Taurus .38/.357 Magnum Review

Since late 2013 I have had the pleasure of being the proud owner of shotguns. Shotguns being my first real experience with genuine firearms. I obtained my shotgun license and out to the gun shows I went to load up on all my 12 bore goodies! I was aware that it was possible to obtain a firearms license but this is something I put on the back-burner for a few years as it sounded like too much of a pain when compared to the Shotgun Certificate process. But in 2016 I finally decided to join a gun club to prepare for a firearms license. One gun that stuck largely in my mind after seeing it was a long-barrelled revolver, which came as quite a surprise regarding the handgun ban.


For the longest time I have wanted to shoot and own a handgun and I was prepared to do whatever it took. Skip forward to obtaining my certificate, I informed one of my range guys that I was after a long barrel revolver and that I had put down for a .38/.357 calibre. This being my choice so I could alternate between stronger rounds and  I mean… its a .357 magnum, enough said. I should mention that you can get a variety of calibres including .22 and .44 also.

When first handed it the first thing that hit me was the weight of the gun if you are looking at this particular gun make sure you have some decent upper body strength, if not maybe a gym membership is on the cards! I lovingly refer to it as the big iron (look to Marty Robbins for this reference) because that is exactly what it is. The stainless look works well and is very appealing although I must confess I was hoping for a black model due to the well known iconic black revolver that can be seen in Dirty Harry. Shame no such model was in stock as it would have made my day (I refuse to apologise for the reference).


I had the gun in my hand for maybe 45 seconds before I decided I was going to buy it. My local club was charging £700 for it. As you can imagine for someone who is on minimum wage, this made for a difficult month for me, but again I could now be an owner of a .357 revolver so I was more than happy to pay.I handed over my roll of paper and filled in all the necessary paperwork and onto the range, I did rush as I was about to shoot my first handgun! I purchased a box of 50 .38 bullets (Magtech) and another box to take home with me (I recommend this as it can be very handy for when you run low on money). With the Taurus .38/.357 you can load up to 7 bullets, a very welcome change to the common 6 shooter models you normally see with most revolvers, especially for us British folk across the pond.

I loaded my bullets into the cylinder, took aim and unleashed hell upon my unsuspecting paper target. The recoil was nowhere near as bad as I would have thought, although I do imagine the much longer barrel was helping with this. I cocked back the hammer took my first shot and the next 6 followed quickly! I love me a bit of rapid fire. I shot off 14 rounds then buzzed the paper target back my way with a big gun smile on my face. I should mention I was shooting down range at about 20 metres indoor.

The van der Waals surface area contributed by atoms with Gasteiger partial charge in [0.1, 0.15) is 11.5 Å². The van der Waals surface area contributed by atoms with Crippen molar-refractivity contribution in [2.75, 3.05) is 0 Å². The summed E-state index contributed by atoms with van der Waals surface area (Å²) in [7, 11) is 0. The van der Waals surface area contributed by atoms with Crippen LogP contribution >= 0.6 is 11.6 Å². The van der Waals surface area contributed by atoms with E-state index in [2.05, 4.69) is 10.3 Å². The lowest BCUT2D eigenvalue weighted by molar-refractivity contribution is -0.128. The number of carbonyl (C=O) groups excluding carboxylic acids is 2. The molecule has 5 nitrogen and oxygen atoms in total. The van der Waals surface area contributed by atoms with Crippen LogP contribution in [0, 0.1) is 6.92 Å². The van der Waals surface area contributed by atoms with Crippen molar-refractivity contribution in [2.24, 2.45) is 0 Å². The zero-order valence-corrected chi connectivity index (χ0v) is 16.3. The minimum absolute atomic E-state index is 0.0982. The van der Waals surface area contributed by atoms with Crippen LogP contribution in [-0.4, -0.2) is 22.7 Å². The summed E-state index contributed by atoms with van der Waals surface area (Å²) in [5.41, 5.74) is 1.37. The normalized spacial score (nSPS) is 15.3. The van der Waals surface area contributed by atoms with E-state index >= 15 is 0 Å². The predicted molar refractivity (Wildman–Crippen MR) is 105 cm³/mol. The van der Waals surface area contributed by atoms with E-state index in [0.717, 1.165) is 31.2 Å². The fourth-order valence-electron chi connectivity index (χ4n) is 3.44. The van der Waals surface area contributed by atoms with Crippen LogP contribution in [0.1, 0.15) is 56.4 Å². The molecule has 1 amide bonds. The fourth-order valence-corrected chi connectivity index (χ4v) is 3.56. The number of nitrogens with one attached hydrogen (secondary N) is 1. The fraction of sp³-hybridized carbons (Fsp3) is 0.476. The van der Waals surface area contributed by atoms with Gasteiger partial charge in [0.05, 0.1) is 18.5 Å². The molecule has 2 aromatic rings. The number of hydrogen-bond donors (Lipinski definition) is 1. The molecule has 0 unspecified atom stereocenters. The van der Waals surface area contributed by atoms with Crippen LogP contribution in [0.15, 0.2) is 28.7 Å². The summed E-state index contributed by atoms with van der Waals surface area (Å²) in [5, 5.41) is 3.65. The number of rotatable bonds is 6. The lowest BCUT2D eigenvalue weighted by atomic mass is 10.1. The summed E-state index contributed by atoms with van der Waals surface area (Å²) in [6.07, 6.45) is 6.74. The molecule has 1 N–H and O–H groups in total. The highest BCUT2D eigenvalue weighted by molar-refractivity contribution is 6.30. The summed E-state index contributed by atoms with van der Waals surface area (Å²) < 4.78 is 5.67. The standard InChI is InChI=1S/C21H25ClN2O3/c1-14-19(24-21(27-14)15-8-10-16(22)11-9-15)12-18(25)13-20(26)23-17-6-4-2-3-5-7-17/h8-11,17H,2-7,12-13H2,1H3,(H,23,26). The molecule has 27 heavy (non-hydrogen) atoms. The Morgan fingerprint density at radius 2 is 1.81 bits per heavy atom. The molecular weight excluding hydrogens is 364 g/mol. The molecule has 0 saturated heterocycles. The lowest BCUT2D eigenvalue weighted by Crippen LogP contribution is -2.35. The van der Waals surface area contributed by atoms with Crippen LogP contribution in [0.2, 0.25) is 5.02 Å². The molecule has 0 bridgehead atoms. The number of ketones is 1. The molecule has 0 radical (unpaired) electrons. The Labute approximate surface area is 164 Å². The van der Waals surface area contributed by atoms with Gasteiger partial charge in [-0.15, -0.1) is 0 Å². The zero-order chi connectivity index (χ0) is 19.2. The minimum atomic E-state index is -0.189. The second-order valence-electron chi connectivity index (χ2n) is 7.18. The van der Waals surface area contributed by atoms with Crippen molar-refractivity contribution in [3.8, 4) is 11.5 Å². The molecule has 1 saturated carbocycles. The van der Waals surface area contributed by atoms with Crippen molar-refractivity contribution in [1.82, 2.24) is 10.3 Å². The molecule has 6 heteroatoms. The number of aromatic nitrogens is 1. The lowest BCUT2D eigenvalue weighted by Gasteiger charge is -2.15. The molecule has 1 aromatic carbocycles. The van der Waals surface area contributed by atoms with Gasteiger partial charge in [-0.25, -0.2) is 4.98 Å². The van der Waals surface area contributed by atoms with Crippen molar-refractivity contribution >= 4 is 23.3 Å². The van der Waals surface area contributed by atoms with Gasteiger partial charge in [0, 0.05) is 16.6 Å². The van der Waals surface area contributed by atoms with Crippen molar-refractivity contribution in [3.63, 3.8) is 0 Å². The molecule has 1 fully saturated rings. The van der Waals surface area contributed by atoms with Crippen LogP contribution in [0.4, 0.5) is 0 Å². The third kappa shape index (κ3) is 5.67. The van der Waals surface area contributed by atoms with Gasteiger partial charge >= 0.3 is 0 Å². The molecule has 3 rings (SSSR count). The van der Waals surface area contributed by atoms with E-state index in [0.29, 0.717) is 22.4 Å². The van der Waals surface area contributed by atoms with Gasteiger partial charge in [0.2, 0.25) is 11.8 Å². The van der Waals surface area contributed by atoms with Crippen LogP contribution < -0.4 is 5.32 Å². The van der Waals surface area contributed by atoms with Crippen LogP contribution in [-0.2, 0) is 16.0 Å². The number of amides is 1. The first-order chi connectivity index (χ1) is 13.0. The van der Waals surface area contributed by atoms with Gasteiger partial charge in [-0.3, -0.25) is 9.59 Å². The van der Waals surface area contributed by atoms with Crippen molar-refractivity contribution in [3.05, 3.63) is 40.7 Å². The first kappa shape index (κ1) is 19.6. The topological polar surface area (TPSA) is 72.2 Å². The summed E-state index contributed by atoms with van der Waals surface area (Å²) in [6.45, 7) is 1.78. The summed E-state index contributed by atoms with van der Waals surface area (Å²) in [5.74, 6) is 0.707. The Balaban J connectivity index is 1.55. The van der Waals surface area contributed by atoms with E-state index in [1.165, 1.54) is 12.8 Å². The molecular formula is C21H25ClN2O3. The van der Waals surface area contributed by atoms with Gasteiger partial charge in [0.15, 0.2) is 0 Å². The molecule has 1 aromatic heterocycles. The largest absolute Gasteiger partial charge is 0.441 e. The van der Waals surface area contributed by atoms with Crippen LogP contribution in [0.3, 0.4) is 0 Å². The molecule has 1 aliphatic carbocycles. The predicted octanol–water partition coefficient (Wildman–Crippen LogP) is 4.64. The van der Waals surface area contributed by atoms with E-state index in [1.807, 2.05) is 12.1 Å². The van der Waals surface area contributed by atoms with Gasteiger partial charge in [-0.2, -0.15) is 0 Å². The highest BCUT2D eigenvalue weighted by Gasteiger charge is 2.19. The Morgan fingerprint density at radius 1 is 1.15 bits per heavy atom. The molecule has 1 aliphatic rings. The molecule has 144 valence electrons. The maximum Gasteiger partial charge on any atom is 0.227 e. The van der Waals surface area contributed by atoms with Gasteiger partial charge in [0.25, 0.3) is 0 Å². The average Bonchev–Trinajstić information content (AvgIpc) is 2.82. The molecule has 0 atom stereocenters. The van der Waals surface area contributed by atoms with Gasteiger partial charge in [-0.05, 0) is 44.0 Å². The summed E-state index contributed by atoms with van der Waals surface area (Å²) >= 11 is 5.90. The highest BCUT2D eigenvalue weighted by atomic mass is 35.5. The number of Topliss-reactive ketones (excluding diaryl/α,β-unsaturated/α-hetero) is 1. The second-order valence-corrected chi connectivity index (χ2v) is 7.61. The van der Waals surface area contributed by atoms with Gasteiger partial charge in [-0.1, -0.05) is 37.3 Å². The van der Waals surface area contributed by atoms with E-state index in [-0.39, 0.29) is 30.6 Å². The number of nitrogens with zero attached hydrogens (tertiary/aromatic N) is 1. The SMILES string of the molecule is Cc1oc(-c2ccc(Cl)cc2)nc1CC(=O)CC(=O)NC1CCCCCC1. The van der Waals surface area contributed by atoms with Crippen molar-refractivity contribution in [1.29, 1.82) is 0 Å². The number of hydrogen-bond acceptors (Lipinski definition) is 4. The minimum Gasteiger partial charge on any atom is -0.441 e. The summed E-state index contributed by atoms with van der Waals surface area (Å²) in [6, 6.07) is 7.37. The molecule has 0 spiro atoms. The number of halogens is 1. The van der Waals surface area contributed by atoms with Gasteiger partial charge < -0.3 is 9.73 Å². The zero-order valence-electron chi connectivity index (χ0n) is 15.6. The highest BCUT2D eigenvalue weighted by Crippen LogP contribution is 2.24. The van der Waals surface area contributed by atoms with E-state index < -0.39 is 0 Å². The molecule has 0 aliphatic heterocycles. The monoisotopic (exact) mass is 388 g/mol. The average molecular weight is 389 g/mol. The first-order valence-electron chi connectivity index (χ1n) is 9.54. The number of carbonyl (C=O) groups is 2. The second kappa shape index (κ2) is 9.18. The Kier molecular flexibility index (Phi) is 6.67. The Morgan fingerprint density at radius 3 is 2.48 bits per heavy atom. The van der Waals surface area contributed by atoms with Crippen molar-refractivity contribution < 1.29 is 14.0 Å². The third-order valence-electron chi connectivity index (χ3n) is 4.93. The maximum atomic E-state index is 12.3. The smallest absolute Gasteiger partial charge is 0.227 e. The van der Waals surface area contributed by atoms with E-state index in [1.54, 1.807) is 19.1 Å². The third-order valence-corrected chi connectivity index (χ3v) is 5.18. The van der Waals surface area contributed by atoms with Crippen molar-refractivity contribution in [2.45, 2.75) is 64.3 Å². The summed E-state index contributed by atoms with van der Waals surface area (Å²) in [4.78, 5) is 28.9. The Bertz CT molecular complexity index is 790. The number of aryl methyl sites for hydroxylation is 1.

As the target was getting closer I began to squint more and more thinking that these .38s don’t leave big holes, do they. Well, I wouldn’t know as I seemed to miss every shot! Eat your heart out storm troopers. After putting down the idea that I had just been sold blank bullets, I realised I should make the iron sights a little lower. Why lower? Because the peg that was holding up the target had been blown to bits indicating I was shooting a little high. I soon fixed the sights and was, sure enough, getting decent groupings. I’ve had plenty fun since with this 7 shooter, I have very little bad to say about this gun apart from the obvious things such as the large length and weight of the gun.


The arm brace does provide a nice counterweight and does somewhat stabilise the gun however it can get in the way, for me at least as I found it was forcing my arm upright and thus forcing me lean my head to aim just right. You can somewhat bend the arm brace if necessary but I recommend getting a professional to alter it in case you turn that bad boy into a section 5 gun! I have heard some people complain about the trigger being a bit too stiff for them but I don’t have any problems here. The cylinder cycles great, easy extraction of bullet casings. The cylinder can get quite dirty due to all the powder charge so make sure to keep it clean.

The gun is great fun and helps satisfy some of those handgun needs, the price, however, does leave something to be desired. Most places you find this gun you will be paying a hefty fee which will be out of a lot of peoples price range. I’ve seen this particular gun go anywhere from £550 to £800 on websites such as GunTrader and Gunstar so I recommend doing a good bit of shopping around until you find a price that you are happy with.

Overall I’m happy with the gun but I can’t seem to shake the frustration that the handgun ban has brought here. It leaves me thinking what could be a fantastic bit of kit if not for the overbearing restrictions. Here’s hoping the future is bright for us British gun owners. With a bit of luck, we may one day end up with the same policies on handguns as Northern Ireland, Isle of Wight and The Channel Islands. That would be a start!

©2024 Firearms UK.


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